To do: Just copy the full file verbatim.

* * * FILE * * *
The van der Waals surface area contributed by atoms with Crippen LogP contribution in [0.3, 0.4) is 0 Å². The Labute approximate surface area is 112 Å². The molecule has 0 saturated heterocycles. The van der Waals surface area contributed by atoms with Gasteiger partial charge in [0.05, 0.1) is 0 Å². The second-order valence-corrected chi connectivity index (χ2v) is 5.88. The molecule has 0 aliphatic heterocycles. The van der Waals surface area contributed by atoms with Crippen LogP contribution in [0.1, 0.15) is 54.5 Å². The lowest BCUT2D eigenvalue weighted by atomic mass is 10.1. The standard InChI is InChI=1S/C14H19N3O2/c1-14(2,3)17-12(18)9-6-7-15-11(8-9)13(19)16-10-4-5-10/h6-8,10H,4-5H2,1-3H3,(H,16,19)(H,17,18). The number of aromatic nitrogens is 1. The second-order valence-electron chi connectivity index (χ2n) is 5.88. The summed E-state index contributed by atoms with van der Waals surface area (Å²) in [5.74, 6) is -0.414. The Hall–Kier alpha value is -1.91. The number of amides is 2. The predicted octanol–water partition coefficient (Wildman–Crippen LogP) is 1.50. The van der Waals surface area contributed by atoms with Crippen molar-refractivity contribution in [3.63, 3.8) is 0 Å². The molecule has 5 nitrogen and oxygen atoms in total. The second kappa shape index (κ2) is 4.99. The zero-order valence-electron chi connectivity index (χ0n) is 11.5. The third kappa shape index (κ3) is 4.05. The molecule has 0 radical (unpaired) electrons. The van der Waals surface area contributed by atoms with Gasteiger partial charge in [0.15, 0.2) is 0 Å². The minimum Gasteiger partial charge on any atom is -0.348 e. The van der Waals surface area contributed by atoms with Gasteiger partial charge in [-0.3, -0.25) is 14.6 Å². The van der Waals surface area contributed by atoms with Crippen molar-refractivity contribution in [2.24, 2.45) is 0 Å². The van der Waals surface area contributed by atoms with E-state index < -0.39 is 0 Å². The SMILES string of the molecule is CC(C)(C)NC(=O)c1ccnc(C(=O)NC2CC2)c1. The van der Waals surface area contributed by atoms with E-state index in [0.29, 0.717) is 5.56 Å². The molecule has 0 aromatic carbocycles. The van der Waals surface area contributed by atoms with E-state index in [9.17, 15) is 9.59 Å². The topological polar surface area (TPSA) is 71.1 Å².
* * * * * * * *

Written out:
The van der Waals surface area contributed by atoms with Crippen LogP contribution in [0.3, 0.4) is 0 Å². The Labute approximate surface area is 112 Å². The molecule has 0 saturated heterocycles. The van der Waals surface area contributed by atoms with Gasteiger partial charge in [0.05, 0.1) is 0 Å². The second-order valence-corrected chi connectivity index (χ2v) is 5.88. The molecule has 0 aliphatic heterocycles. The van der Waals surface area contributed by atoms with Crippen LogP contribution in [0.1, 0.15) is 54.5 Å². The lowest BCUT2D eigenvalue weighted by atomic mass is 10.1. The standard InChI is InChI=1S/C14H19N3O2/c1-14(2,3)17-12(18)9-6-7-15-11(8-9)13(19)16-10-4-5-10/h6-8,10H,4-5H2,1-3H3,(H,16,19)(H,17,18). The number of aromatic nitrogens is 1. The second-order valence-electron chi connectivity index (χ2n) is 5.88. The summed E-state index contributed by atoms with van der Waals surface area (Å²) in [5.74, 6) is -0.414. The Hall–Kier alpha value is -1.91. The number of amides is 2. The predicted octanol–water partition coefficient (Wildman–Crippen LogP) is 1.50. The van der Waals surface area contributed by atoms with Crippen molar-refractivity contribution in [3.63, 3.8) is 0 Å². The molecule has 5 nitrogen and oxygen atoms in total. The second kappa shape index (κ2) is 4.99. The zero-order valence-electron chi connectivity index (χ0n) is 11.5. The third kappa shape index (κ3) is 4.05. The molecule has 0 radical (unpaired) electrons. The van der Waals surface area contributed by atoms with Gasteiger partial charge in [0.15, 0.2) is 0 Å². The minimum Gasteiger partial charge on any atom is -0.348 e. The van der Waals surface area contributed by atoms with Gasteiger partial charge in [-0.3, -0.25) is 14.6 Å². The van der Waals surface area contributed by atoms with Crippen molar-refractivity contribution in [2.24, 2.45) is 0 Å². The van der Waals surface area contributed by atoms with E-state index < -0.39 is 0 Å². The SMILES string of the molecule is CC(C)(C)NC(=O)c1ccnc(C(=O)NC2CC2)c1. The van der Waals surface area contributed by atoms with E-state index in [0.29, 0.717) is 5.56 Å². The molecule has 0 aromatic carbocycles. The van der Waals surface area contributed by atoms with E-state index in [9.17, 15) is 9.59 Å². The topological polar surface area (TPSA) is 71.1 Å².